Translated by Pete Ferreira
The treatise is divided into the three volumes mentioned above, dedicated respectively to ontology, logic and the theory of knowledge. The middle volume, which deals with being, is itself divided into three parts, in accordance with the threefold articulation that, according to Braig, characterizes the different themes of ontology as a science of being in general; these themes: eidology, which is the doctrine of being that questions about the properties of entities ("Vom Wesen des Seienden", pp. 18-99), nomology, or the doctrine of the laws concerning the effects of entities on their existence and their movement ("Vom Wirken des Seienden", pp. 100-133,) and teleology, or the doctrine of the ends of entities ("Vom Zwecke des Seienden", pp. 134-158).
Within this framework, that in substance proposes to be nothing but a metaphysica generalis, the themes and key issues of the Aristotelian-Thomistic ontology are examined; above all the concepts of being, existence, nothing, substance and accident, space and time, of potential and activity, of reality and necessity, are all examined; and this repertoire is then completed at the end of each chapter with a selections of excerpts taken from the works of Aristotle, Thomas Aquinas, and the doctrine of the Catholic Church (particularly in support and illustration, historical and systematic, of the thesis presented in the text).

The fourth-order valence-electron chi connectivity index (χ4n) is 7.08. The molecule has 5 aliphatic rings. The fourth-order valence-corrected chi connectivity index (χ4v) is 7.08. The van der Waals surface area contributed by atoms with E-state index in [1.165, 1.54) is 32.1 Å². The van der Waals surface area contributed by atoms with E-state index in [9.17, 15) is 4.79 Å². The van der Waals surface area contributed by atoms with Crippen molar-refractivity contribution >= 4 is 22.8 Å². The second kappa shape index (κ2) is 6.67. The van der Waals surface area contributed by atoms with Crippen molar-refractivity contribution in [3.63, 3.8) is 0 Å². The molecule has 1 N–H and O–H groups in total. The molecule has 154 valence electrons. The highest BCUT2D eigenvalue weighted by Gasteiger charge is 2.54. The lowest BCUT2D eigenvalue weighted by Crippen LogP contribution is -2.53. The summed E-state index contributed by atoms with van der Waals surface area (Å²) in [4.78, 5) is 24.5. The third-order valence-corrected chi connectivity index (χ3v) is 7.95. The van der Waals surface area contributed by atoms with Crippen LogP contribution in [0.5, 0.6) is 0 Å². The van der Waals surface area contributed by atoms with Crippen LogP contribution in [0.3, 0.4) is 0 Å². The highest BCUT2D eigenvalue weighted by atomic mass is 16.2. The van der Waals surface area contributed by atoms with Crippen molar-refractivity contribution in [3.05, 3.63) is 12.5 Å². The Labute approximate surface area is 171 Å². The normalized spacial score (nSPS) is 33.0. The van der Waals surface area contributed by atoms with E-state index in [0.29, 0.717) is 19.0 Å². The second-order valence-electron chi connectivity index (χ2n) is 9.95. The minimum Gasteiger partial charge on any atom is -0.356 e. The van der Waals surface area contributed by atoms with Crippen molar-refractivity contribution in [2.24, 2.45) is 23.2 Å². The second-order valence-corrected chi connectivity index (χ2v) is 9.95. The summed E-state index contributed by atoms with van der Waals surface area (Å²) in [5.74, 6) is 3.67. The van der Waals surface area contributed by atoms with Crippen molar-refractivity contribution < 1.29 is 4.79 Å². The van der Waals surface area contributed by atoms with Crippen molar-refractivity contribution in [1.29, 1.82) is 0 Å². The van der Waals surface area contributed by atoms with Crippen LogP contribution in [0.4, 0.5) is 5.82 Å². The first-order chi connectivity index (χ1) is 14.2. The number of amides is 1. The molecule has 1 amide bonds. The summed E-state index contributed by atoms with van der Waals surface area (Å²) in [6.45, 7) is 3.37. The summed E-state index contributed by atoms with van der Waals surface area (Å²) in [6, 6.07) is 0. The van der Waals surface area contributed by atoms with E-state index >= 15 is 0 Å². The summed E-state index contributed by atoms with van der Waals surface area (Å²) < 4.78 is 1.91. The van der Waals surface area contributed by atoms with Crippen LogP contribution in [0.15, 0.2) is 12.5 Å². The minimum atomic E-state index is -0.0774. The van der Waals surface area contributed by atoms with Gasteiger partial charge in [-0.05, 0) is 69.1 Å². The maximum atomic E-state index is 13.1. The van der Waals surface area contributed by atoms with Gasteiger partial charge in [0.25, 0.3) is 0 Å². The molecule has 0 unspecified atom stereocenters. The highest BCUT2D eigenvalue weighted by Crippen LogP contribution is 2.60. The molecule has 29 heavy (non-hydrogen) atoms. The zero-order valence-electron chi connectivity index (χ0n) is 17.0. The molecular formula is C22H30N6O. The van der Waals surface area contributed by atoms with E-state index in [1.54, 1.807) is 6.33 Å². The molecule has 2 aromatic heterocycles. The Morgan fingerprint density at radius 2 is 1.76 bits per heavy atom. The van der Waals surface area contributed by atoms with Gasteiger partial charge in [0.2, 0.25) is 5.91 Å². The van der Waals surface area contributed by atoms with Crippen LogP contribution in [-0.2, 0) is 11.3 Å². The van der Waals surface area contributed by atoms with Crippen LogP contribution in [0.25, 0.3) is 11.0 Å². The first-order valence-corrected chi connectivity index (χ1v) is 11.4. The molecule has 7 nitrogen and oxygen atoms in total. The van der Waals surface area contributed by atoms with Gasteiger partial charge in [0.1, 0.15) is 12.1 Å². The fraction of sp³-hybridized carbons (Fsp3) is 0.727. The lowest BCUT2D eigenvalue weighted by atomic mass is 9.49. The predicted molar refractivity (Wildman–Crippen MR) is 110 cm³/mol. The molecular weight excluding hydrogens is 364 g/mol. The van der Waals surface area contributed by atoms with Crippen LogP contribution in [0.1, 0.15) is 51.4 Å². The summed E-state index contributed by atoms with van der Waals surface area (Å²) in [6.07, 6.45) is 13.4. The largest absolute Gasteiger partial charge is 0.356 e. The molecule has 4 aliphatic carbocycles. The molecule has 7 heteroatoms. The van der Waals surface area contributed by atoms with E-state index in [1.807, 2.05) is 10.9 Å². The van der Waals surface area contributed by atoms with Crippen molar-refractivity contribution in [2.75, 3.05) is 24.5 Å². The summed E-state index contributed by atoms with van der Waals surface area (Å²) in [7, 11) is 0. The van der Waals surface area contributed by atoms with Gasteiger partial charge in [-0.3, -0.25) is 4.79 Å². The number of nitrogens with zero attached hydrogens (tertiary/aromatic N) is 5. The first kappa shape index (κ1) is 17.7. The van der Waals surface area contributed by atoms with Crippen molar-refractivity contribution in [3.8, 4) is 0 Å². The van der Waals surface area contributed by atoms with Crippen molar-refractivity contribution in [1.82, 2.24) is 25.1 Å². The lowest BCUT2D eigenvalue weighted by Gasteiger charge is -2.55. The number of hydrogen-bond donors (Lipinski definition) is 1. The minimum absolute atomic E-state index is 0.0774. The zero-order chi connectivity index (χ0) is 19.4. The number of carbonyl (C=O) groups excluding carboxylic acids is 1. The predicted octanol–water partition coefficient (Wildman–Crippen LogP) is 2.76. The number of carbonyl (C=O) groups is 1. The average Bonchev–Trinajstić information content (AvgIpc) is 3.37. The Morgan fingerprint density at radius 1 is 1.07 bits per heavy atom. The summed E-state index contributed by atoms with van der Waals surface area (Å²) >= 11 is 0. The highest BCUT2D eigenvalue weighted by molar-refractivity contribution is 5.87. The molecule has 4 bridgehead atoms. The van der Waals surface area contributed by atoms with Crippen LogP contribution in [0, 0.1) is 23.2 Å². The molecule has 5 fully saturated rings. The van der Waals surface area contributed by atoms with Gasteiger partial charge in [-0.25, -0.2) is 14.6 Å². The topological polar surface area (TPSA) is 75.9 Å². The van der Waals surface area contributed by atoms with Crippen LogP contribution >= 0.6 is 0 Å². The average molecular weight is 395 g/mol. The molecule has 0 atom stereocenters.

Already from this general description, it can be said that Braig's treatise contributed – along with the Brentano's dissertation – to align the interests of the young Heidegger toward the problems of ontology, focusing his attention in particular on classics like Aristotle, Thomas and Suarez. And also the very fact, seemingly irrelevant, that at the end of chapters – in addition to reporting, as has been said, excerpts taken from classical texts of ontology – Braig offers incidental etymological reconstructions of the concepts examined, probably Heidegger's initiation to the etymologies that meander almost everywhere throughout his work, and in virtue of which he discovers in the originary etymology of key words of Western thought the seeds of deep metaphysical meanings.
These elements, which testify to Braig's importance in Heidegger development in a significant but indirect way, however, find their equal, and their confirmation too, in a more essential plan. Although it is somewhat risky, if not impossible, given the scarcity of accessible sources today, to go beyond ascertaining parallels and thematic correspondences, one can however propose some befitting hypotheses.